Tom: And just briefly, Olivia, you work in the maritime area yourself, are there specific issues affecting maritime? Obviously, we saw some terrible thing for for sailors during during covid being trapped on ships for months on end. But but generally, all there some pressures within within the ocean going industry?
Olivia: The work is dangerous and physically demanding. So it's extreme in that sense, but it's also very isolated socially. You're away from family and friends for a long time. The crews are often multicultural and have limited cohesion. Of course, you can't leave work. At the end of the day, there's a big issue with fatigue and workload and increasing bureaucracy. Seafarers risk of being criminalised for mistakes in a way that other workers aren't as exposed to. Bullying and harassment can be a problem at sea, all sorts of other things. And that's, of course, painting a very negative scenario of seafaring. And there are many, many positives and that is intentionally provocative. But you're right that they do face certain challenges but it's the end of a spectrum.
Tom: Carlo you have bullying, harassment, sort of within your title. Talk to me how to me through how that relates to mental health.
Carlo: we should remember, of course, that health is just health. Right, mental health is just part of health. And one of the things I'd really like to see as a step to get to that point where we don't have to really talk about health and mental health, but we just talk about health. But how does bullying affect people's health? Well, we know there's a whole range of effects. One of the the common outcomes is affecting people's sleep, increasing experiences of anxiety and fear. People often have behaviours around avoidance. Interestingly, one of the most common symptoms is people feeling nauseous on the way to work. Now, that seems strangely specific, but it comes up so often. People get headaches. They can start using alcohol and other drugs more. (not sure we use this)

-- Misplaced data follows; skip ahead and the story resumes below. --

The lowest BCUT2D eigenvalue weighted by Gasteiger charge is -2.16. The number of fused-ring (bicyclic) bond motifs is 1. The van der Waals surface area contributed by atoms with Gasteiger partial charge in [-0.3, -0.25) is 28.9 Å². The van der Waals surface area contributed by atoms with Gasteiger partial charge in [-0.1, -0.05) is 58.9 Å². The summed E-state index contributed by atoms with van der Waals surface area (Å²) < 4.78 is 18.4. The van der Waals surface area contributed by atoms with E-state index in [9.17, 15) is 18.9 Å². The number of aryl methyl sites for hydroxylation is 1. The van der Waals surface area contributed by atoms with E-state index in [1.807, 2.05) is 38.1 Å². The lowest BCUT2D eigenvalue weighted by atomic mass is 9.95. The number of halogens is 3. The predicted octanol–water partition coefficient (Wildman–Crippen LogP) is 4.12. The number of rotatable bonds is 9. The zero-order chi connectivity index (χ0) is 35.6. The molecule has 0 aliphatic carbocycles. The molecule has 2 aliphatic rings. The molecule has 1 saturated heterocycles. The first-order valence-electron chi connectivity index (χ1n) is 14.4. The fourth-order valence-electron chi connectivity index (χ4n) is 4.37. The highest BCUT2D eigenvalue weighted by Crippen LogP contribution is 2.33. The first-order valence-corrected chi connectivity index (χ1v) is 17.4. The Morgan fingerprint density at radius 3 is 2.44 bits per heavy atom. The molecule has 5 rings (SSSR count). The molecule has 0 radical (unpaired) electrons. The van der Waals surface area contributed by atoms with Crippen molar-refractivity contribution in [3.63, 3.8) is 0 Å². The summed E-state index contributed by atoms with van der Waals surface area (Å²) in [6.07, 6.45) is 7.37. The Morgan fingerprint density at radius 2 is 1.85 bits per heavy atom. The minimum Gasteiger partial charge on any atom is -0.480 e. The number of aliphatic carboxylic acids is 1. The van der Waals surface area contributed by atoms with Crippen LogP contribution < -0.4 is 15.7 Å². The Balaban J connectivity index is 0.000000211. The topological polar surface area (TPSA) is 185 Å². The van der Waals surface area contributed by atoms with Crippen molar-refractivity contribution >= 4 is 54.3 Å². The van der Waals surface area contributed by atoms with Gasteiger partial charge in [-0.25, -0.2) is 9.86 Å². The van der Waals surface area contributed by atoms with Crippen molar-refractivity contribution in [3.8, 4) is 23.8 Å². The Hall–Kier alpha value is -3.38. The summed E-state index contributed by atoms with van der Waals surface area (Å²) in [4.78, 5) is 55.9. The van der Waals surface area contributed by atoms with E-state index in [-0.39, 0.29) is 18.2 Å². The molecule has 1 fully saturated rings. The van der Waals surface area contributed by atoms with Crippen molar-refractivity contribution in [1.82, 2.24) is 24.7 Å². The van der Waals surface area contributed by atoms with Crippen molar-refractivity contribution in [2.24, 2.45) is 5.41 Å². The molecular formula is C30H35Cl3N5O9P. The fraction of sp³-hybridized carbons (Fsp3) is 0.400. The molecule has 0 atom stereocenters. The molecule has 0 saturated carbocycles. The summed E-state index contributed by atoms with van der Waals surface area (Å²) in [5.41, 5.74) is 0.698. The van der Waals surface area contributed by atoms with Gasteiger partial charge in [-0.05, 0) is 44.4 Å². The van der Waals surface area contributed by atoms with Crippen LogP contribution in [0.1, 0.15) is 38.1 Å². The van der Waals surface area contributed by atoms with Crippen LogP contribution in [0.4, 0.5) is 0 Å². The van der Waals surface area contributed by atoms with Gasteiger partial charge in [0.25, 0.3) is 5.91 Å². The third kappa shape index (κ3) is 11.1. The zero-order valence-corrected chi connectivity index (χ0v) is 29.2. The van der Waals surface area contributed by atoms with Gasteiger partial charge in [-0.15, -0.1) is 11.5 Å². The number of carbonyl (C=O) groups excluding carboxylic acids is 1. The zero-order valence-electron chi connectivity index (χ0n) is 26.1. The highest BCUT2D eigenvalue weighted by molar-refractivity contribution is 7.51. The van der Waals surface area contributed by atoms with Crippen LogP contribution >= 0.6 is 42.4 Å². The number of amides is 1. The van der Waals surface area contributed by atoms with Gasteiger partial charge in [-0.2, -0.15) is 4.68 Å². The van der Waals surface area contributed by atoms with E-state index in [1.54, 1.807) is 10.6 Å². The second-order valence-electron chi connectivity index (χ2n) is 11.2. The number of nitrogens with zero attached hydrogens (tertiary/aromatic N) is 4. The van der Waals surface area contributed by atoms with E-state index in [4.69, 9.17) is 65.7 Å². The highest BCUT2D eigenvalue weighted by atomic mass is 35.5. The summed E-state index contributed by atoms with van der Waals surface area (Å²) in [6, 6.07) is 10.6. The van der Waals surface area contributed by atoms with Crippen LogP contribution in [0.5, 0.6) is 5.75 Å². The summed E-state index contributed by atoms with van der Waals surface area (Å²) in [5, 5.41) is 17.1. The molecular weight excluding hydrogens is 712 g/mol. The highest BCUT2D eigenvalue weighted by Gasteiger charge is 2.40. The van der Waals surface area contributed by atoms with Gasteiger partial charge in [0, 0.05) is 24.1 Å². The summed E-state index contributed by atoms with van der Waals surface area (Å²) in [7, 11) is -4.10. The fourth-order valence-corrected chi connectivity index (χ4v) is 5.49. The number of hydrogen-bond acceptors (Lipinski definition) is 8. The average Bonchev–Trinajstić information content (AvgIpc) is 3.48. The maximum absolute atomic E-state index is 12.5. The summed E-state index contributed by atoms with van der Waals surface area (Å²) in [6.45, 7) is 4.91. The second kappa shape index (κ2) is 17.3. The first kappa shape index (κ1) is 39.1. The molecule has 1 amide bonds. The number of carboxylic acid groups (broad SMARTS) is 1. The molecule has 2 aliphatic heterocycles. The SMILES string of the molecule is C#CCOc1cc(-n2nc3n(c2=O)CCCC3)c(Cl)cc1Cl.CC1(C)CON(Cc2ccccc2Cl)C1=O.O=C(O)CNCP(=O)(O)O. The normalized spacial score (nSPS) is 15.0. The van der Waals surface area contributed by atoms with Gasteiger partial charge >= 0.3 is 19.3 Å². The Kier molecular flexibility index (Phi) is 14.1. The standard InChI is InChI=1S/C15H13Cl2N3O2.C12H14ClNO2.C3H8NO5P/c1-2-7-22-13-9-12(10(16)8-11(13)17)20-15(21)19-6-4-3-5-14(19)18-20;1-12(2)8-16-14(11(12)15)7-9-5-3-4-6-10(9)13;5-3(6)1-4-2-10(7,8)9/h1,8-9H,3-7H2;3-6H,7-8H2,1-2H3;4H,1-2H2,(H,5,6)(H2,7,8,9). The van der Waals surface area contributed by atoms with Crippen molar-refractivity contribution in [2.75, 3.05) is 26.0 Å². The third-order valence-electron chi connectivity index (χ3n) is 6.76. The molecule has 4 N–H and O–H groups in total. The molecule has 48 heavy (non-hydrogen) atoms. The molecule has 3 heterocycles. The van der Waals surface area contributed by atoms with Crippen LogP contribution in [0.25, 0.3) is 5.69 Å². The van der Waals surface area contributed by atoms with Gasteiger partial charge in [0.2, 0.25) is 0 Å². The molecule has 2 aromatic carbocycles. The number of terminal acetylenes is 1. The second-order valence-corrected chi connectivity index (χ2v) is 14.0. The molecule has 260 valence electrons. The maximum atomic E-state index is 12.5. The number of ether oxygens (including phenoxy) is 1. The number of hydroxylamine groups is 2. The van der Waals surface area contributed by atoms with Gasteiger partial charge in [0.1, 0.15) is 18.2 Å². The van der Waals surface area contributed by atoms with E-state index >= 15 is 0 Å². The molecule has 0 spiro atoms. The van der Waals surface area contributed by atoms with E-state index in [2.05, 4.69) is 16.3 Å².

Tom: Neil I wanted to pick up that point that Carlo made about health being health, I mean, you came from the physical health background. You were in the running gyms. You presumably see that see that continuum pretty clear.
Neil: Yes, absolutely. I think if you take that environment, when somebody walks into the door of a gym, then you're met instantly with a positive connotation about your physical health. You're not shown you not invited to have conversations about the worst case scenario. People on people aren't talking about. They do talk about the problems they need to fix, but they ultimately talk more, I found more in the fitness environment, people talk are more weighted towards the attainment to where they want to get to that. Let me just visualise that, OK, and talk about fitness the six pack, the you know, the l the the dress that they want to wear, you know, fitting in the suit, you know, losing the spare tire. And, you know, there's such a I can do this. I walked in here, I can do this, I can get there in 12 and 14 weeks.
TOM: Olivia I was going to come to you anyway yes make your point?
Olivia: One of the other things that's changed over time and again, probably exacerbated during covid as well, is that leadership, good leadership is now recognised to includes the softer skills, the that openness, the ability to bring that out in others and so forth. So I think that's one thing that's definitely changed, which is great. And that would also in relation to physical and mental health and wanted to just talk about health. I'd really also like to see that in the space of occupational safety and health practise in workplaces. So for Lloyd's Register Foundation and for Lloyd's, which is the group that really a goal, that's psychological well-being is as much a part of health and safety as physical health.